Screening device 1 further comprises within interior 1h a gas permeable layer 21 and a gas chamber 23, as best illustrated in FIG. 1b. The gas chamber 23 is arranged in the bottom portion 23a of screening device 1 and is separated from each of the first and the second compartments, 3 and 5 respectively, by the gas permeable layer 21. The gas permeable layer 21, which may be made of a gas-permeable fabric, forms a base 21a of first compartment 3 and a base 21b of second compartment 5. The gas chamber 23 is fluidly connected to a gas inlet 25 through which pressurized gas, such as pressurized air or nitrogen gas, may be supplied from a source of pressurized gas (not shown). The gas chamber 23 is thus capable of supplying pressurized gas to each of the compartments 3 and 5 through gas permeable bases 21a and 21b, respectively.

The pressurized gas in the gas chamber 23 applies a force on the gas permeable layer 21, which force presses the gas permeable layer 21 against the lower edge of the perforated wall 7. Hence, the gas permeable layer 21 abuts the perforated wall 7 in a sealing manner without the need of additional means for fastening the gas permeable layer 21 to the perforated wall 7.

The second compartment 5 is fluidly connected to a venting duct 6 through which gas may be discharged from the interior of the second compartment 5. The venting duct 6 is provided with a filter 8 for filtering gas that exit the second compartment 5 through the venting duct 6.

As is best illustrated in FIG. 1a, and previously described, the screening device 1 has two elongated walls 1e and 1f connected to the two sides 1c and 1d. Each of the two elongated walls 1e and 1f has lengths L, which are longer than the lengths W of either of the two sides 1c and 1d. Hence, the screening device 1 has an elongated shape, with a width, corresponding to the lengths W of the sides 1c and 1d, which is less than its length, corresponding to the lengths L of the walls 1e and 1f.

Solid particulate material is fed to the screening device 1 via the inlet channel 9a and is transported through the screening device 1 from a first end 22 thereof, said first end 22 being located adjacent to the first side 1c, to a second end 24 thereof, said second end 24 being located adjacent to the second side 1d.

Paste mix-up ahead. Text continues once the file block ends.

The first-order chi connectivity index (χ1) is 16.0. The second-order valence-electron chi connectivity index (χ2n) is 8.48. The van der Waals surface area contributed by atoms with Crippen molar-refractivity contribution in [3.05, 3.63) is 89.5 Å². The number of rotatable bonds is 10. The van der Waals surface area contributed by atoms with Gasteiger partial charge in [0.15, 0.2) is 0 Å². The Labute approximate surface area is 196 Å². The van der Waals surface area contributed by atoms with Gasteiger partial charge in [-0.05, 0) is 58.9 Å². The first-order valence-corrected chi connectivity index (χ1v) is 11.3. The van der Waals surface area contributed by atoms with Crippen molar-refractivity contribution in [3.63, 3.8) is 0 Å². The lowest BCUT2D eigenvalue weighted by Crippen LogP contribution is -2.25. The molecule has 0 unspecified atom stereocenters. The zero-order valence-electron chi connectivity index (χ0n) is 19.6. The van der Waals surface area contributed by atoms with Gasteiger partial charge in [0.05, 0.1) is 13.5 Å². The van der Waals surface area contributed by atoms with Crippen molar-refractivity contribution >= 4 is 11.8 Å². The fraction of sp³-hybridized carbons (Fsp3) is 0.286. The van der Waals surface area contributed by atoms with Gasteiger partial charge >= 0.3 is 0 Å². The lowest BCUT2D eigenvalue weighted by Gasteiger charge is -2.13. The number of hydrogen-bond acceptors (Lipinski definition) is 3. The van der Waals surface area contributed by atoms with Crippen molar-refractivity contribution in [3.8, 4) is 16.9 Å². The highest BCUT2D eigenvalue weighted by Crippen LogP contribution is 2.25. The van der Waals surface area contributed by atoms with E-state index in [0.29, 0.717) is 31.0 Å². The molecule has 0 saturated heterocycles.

The first compartment 3 has a compartment length LC that is almost the same as the length L of the elongated walls 1e and 1f, and a widest compartment width WC, adjacent to the first end 22 of the screening device 1, which is almost the same as the widths W of sides 1c and 1d. The compartment length LC is the distance from the closest edge 9b of inlet 9 to the closest edge 11b of aperture 11a. Hence, the material that cannot pass through perforated wall 7 will travel the distance LC from inlet 9 to aperture 11a along perforated wall 7. Preferably the ratio of the compartment length LC to the widest compartment width WC of the first compartment 3 is at least 3:1. Hence, the length LC of the first compartment 3 is preferably at least 3 times that of the widest compartment width WC of first compartment 3.

Perforated wall 7 extends from the first end 22 to the second end 24 of the elongated screening device 1. The size of the perforations 7a, illustrated in FIG. 1b, through the thickness T of perforated wall 7 is adapted to prevent particulates larger than a predetermined size from passing through into second compartment 5. Particulates of a size smaller than the size of the perforations 7a are able to pass through perforations 7a in perforated wall 7 and enter second compartment 5. The size of perforations 7a is chosen based on the composition of the solid particulate material to be screened and may thus be optimized to achieve a certain purpose. In the present embodiment the perforated wall 7 is formed by a 3 mm thick steel plate and each of the perforations are circular in shape having a diameter of 8 mm. Perforations 7a are uniformly distributed over the surface 7b of perforated wall 7. In screening device 1, perforated wall 7 is substantially vertical so as to contact top 1b perpendicularly, as best shown in FIG. 1b. As alternative, perforated wall 7 may be angled toward a horizontal plane and thereby contact top 1b at an angle.

Perforated wall 7 may be arranged at an angle with regard to the longitudinal axis of screening device 1, as illustrated in FIG. 1a. A cross sectional area taken perpendicular to the longitudinal axis of screening device 1 adjacent to the first end 22, would have a larger first compartment 3 than the same taken adjacent to the second end 24. Thus, the cross sectional area of the first compartment 3 decreases in its downstream direction, i.e., in a direction moving from first end 22 toward second end 24 of screening device 1, as best illustrated in FIG. 1a. Conversely, the cross sectional area of the second compartment 5 gradually increases in its downstream direction, i.e., in a direction moving from first end 22 toward second end 24 of screening device 1.